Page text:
I think most little girls at one point in their life would have picked horses over any prince charming. Why do we love horses or at least the idea of have a horse.
I have to say some of my best friends growing up were horses: Smokey, Mitzi, Pancho, Marya, Jet Set Lena and Tank are just of few of the horse that gave me the honor of riding with them. I also played with Barbie’s horse and she rode with the Lone Ranger, yes I owned Silver. I have several model horses and poster of horses.
“He’s of the color of the nutmeg. And of the heat of the ginger…. he is pure air and fire; and the dull elements of earth and water never appear in him, but only in patient stillness while his rider mounts him; he is indeed a horse, and all other jades you may call beasts.”
― William Shakespeare, Henry V
Horse are secondary character in most of my stories. I was blessed to be raised by a mother that loved horses. We always had them in our life. Her grandfather was a farmer and horse trainer for the Army.
It runs strong in our family. The pictures are my cousin Audrey.
“When I bestride him, I soar, I am a hawk: he trots the air; the earth sings when he touches it; the basest horn of his hoof is more musical than the pipe of Hermes. ”
― William Shakespeare, Henry V
As I get closer to 50 I find myself more willing to take risk to achieve my dreams. I also don’t find the term GIRL offensive.
Little girls face life with a fearless attitude. They dance as if they are the princess, they dream of being horse trainers, doctors, mothers and queens. They play with dolls or trucks, but they are in control of their world. They will wear red cowboy boots and pink tutus with pride.
Somewhere along the way the world tells her she is not good enough, she has to fit in, she has to be this or that. Not too much… not too little…just right, but she doesn’t know what that means. So she starts looking outside of herself. Maybe by the time she is 50 she can be that little girl again that twirls with joy and laughs from her gut.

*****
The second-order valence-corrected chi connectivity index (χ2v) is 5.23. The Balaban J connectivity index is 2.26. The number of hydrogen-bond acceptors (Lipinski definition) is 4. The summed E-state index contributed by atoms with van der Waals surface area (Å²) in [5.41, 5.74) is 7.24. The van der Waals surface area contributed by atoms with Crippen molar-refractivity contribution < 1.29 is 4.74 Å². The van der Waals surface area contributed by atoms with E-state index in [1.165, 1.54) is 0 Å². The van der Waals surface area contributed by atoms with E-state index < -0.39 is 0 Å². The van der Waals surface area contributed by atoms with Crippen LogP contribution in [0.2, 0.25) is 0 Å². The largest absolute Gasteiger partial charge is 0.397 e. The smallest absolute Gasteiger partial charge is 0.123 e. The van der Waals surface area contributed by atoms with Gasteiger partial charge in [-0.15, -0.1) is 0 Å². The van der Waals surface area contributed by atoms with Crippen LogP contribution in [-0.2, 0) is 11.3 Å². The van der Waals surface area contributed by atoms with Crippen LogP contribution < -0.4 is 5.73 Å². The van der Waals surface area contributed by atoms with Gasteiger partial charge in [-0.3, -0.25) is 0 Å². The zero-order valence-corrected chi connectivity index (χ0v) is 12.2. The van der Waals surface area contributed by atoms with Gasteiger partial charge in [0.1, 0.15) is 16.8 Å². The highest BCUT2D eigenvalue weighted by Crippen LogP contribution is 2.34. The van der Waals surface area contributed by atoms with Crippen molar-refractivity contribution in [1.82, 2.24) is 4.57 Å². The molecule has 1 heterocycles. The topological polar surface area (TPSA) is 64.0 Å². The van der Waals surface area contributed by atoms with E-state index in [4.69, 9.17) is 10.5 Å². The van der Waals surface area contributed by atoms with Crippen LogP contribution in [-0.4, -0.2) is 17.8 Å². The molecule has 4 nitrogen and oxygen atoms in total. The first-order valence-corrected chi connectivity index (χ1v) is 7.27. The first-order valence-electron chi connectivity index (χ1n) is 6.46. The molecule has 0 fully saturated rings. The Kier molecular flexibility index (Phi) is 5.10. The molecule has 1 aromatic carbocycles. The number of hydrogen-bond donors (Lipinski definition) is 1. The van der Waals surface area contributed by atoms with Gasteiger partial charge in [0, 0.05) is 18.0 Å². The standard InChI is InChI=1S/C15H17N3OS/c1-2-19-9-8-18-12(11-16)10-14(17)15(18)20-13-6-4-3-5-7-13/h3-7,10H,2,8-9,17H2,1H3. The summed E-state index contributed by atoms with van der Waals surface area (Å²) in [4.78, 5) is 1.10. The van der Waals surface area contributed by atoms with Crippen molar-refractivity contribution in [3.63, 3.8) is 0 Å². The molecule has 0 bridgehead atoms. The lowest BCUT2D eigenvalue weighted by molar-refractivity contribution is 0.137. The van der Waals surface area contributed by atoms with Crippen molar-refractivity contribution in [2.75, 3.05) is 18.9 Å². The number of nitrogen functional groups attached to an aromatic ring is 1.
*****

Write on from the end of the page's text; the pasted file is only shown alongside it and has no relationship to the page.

There is something stunning about a women in her full confidence of who she is and in that she builds others up and knows risking for love is always worth it.
I was a little irritated when I was doing some fast research and goggled women over 50 – I got hair styles, fashion and staying sexy. UGH…When I looked up men over 50 I got what they are working on in their careers and how long they’d been married. The men did not have a single suggestion on how they should wear their hair or a list of clothes they should or should not wear.
“She has been marinated in life experience. She is at the peak of her influence and power. She is committed to living fully and passionately in the second half of life, despite failures and false starts.” – Gail Sheehy, author of Passages
One of my favorites is Helen Mirren. Here she is having fun with Jimmy
Then you have the wonderful Diane Keaton – I think she has just become stunning.
“Here is my biggest takeaway after 60 years on the planet: There is great value in being fearless. For too much of my life, I was too afraid, too frightened by it all. That fear is one of my biggest regrets.”
Katie Couric 58
Right now I’m in awe of Patti LaBelle. Well into her 70s she is performing outside of her comfort zone and has stepped onto a new stage…Dancing with the Stars.
So which women over 50 inspire you? There are so many more. Do you embrace getting older?
Below is a link to a blog I wrote for the Craftie Ladies of Romance. What are the three things you need for a successful year? What about embracing failure, creating community and resilience? Hit the link below and read more about it.
Wow – Looking back on the year and finding my highlights I was amazed at the wonderful people that have been brought into my life. Some long term and had no choice, family is family, others have come in and guided me and came with so much love I have a hard time believing it. Thank you.